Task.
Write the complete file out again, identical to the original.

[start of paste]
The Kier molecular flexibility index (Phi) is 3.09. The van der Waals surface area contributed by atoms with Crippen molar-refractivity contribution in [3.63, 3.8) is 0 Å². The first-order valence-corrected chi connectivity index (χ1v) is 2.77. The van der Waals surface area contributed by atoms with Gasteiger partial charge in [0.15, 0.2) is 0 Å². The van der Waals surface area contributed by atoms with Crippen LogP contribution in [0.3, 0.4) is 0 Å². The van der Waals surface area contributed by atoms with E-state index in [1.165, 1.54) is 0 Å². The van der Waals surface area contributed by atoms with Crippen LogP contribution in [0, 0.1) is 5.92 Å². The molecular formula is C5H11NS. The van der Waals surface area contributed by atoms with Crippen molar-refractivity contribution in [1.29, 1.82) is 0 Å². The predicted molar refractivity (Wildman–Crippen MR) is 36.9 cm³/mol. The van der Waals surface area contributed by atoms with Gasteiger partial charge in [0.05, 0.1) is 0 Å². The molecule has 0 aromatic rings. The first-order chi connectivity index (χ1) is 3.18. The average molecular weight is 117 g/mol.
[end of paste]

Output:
The Kier molecular flexibility index (Phi) is 3.09. The van der Waals surface area contributed by atoms with Crippen molar-refractivity contribution in [3.63, 3.8) is 0 Å². The first-order valence-corrected chi connectivity index (χ1v) is 2.77. The van der Waals surface area contributed by atoms with Gasteiger partial charge in [0.15, 0.2) is 0 Å². The van der Waals surface area contributed by atoms with Crippen LogP contribution in [0.3, 0.4) is 0 Å². The van der Waals surface area contributed by atoms with E-state index in [1.165, 1.54) is 0 Å². The van der Waals surface area contributed by atoms with Crippen LogP contribution in [0, 0.1) is 5.92 Å². The molecular formula is C5H11NS. The van der Waals surface area contributed by atoms with Crippen molar-refractivity contribution in [1.29, 1.82) is 0 Å². The predicted molar refractivity (Wildman–Crippen MR) is 36.9 cm³/mol. The van der Waals surface area contributed by atoms with Gasteiger partial charge in [0.05, 0.1) is 0 Å². The molecule has 0 aromatic rings. The first-order chi connectivity index (χ1) is 3.18. The average molecular weight is 117 g/mol.